Wednesday, October 19, 2011

Sleuthing, Victorian Style

Back to a familiar name and a familiar genre, the next book the library had ready was Deanna Raybourn's 4th Lady Julia (wait, actually it's the 5th), the 4th of which I reviewed last year on this very blog :) That review was all about the comparison between Tasha Alexander and Deanna Raybourn and the truth is, that's pretty much a lot of what I thought about while reading this one too, but I really think I should move on.  (Don't worry, I'll come back to it anon :)) But meanwhile, let me try to review this one on its own merits.

So let's start of with what we can best expect from Lady Julia #5.  Even in #s 1-3, before Nicholas and Julia tie the knot, the romance is very much not the focus of the book.  It's quite intense and quite well done, but just doesn't take up that much space.  These books are really serious mysteries, and mysteries with quite a fantasy element thrown in.  Victorian mystery... that frustrating genre, so familiar and yet so removed from the lovely Regency settings of GH and co.  It's amazing how much I love England (old-fashioned England especially of course), given that I don't know how much these books could hold my interest if they were, say, about little green men in a galaxy far far away.  I also must not hate mystery all that much - or at least this type of mystery - more highbrow than whodunit.  There is emphasis on Lady Julia and Brisbane's relationship of course, but also on various elements of Victorian London and on Lady Julia's numerous family.  The pursuit of the case is subtle enough to keep the gaslit-fog atmosphere going and also exciting enough to keep the book moving.  In general, Deanna Raybourn exercising her writing chops well.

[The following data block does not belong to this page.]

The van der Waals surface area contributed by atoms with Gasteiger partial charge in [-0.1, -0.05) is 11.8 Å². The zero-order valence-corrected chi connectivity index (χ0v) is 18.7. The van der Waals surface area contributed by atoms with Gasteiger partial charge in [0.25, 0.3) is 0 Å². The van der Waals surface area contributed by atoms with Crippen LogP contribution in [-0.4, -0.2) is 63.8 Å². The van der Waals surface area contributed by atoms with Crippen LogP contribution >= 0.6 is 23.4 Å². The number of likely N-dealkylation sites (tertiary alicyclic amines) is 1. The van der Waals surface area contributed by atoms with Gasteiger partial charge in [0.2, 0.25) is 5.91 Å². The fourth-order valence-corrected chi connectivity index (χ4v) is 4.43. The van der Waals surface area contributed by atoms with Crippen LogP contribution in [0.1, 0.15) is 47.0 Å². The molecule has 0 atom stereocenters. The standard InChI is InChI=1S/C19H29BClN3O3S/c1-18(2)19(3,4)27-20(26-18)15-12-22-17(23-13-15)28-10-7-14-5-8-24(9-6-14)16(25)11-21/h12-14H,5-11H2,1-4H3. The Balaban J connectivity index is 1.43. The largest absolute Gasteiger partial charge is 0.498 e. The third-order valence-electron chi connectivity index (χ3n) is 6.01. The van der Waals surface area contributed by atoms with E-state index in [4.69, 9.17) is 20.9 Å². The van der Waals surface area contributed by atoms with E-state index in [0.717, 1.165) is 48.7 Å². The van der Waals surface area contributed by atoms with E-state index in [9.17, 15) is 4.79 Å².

Which brings me back to the subject of the last book's review, where I pointed out DR's far superior writing skill.  There, I was left unsure whether the rather more intense tone outweighed the better execution, but here dark side was somewhat less manifest, perhaps because it was tempered by the civility of London as opposed to the wild Indian state of Darjeeling.  So, although the spookiness factor of the book wasn't particularly low, it wasn't so intense as to be distracting.  And one other significant difference - the ending, while I found it disappointing, had none of the dramatic and sudden death I had to contend with in #4.  So what's left when all is said and done? And fairly exciting read about characters I've learned to care about whose relationship still holds some interest for me - not an unenjoyable read at all.

Verdict: 3/5

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